The 2 Credit Card Companies with the Most Loyal Customers

For the first time in its six year history, credit ranked as the overall preferred method of payment in Total Systems Services'2016 U.S. Consumer Payment Study. The survey results reinforce what we seemingly observe every day. Consumers choose credit cards for a variety of reasons: reward points, credit score improvement, and superior protection against fraud.

As credit card usage increases, it might be worthwhile, as both consumers and investors, to see which credit card companies command the most loyalty from their account holders. Fortunately, we have the Brand Keys' annual Customer Loyalty Engagement Index to help us with this task.

Image source: Pixabay.

While it is a little unclear how the index, which looks at customer relationships with 740 brands across 83 industries, calculates its loyalty rankings, the marketing consulting group did have this to say about its study:

Credit card rankings

In the credit cards category, the payment networks Mastercard and Visafinished sixth and fifth (tied) respectively. This might not be too surprising since the networks only facilitate transactions for the card-issuing banks and consumers and do not issue cards themselves.

The big card-issuing banks finished higher on the list: Citigroup Inc (NYSE: C) placed fifth (tie), Bank of America Corp (NYSE: BAC) fourth, JPMorgan Chase & Co. (NYSE: JPM) third, and Capital One Financial Corp. (NYSE: COF) second.

So, if the duopoly payment networks and the giant card-issuing banks didn't finish atop the rankings, who did? It was actually a tie between the American Express Company (NYSE: AXP) and Discover Financial Services (NYSE: DFS).

Why American Express?

I must admit, I was probably most surprised by the inclusion of American Express at the top spot. I thought too many angry customers being forced to exit American Express's fold when the company lost out on the Costco co-brand deal would have soured their ranking performance for a good while longer.

But give the company credit. Its increase in marketing and focus on offering rewards that customers cannot get anywhere else seem to be paying off. In 2016's fourth quarter, American Express spent more than $1.2 billion on marketing and promotion expenses; a whopping 30% sequential increase over the third quarter!


In the most recently reported quarter's conference call, CFO Jeffrey Campbell commented on the rewards that he believes set American Express apart from other credit card rivals:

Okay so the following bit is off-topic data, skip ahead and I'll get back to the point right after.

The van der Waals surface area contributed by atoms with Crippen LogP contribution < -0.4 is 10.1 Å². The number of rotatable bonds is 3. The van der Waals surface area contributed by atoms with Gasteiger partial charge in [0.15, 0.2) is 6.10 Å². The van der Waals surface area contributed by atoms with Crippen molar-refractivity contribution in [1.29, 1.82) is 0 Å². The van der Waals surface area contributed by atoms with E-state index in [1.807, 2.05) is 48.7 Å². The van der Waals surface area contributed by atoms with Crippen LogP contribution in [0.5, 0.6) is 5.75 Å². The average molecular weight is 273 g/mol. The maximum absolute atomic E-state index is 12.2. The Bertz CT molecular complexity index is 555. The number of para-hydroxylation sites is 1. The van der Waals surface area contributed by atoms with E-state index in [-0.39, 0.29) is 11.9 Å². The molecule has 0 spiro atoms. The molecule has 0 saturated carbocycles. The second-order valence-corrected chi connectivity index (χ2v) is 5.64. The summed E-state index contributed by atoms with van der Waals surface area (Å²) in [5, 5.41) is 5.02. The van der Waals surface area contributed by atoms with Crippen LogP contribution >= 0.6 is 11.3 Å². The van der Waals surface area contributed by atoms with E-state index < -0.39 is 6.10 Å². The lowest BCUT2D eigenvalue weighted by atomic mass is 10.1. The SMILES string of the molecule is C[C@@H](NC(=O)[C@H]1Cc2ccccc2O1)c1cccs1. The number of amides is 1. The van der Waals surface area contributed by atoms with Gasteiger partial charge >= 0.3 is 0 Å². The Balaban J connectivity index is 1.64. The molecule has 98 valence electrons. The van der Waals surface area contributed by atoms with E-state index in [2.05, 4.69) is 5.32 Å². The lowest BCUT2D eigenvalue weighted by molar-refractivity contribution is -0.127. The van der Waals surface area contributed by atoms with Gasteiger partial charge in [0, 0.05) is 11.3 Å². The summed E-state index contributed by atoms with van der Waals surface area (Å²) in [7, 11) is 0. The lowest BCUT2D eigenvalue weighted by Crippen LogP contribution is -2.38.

Why Discover?

For those keeping score, this is Discover's at leastsecond consecutive year finishing on top of the rankings. It should also be noted that this isn't the only survey finding Discover on top of customer satisfaction ratings. Last year, Discover finished first in the J.P. Power credit card customer satisfaction ratings for the third year in a row.

Discover's business growth seems to reflect these high marks in customer satisfaction. Last quarter, every one of Discover's loan portfolios saw growth including its credit card, personal, and student loan portfolios. In last quarter's press release, CEO David Nelms stated, "We are proud of all we accomplished in 2016, including record originations in personal and student loans as well as strong new card account growth, all of which helped us to achieve nearly 7% loan growth."

Image source: Discover Financial Services 2016 Q4 Earnings Presentation

So what is consistently setting Discover apart from its peers? In last quarter's conference call, Nelms explained that the 5% cash back the company offers is a great headline number that grabs new customers' attention. Nelms also believes the revolving broad categories increased customer engagement with their Discover cards. But the secret sauce might be more than just the percentage the company offers back as rewards. In the company's 2016 fourth quarter conference call, CFO R. Mark Graf explained:

Discover deserves extra credit for creativity in this category. In its recent deal with PayPal, Discover was the first credit card company to work into the deal that its card holders could redeem points through using PayPal's payment platform.

Offering differentiating rewards and giving customers option regarding how to redeem their rewards appear to be a winning combination for increasing customer loyalty. Investors should take note: There are worse investing metrics to follow than a company's customer-base satisfaction when considering potential investments.

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Matthew Cochrane owns shares of Mastercard. The Motley Fool owns shares of and recommends Mastercard and Visa. The Motley Fool recommends American Express. The Motley Fool has a disclosure policy.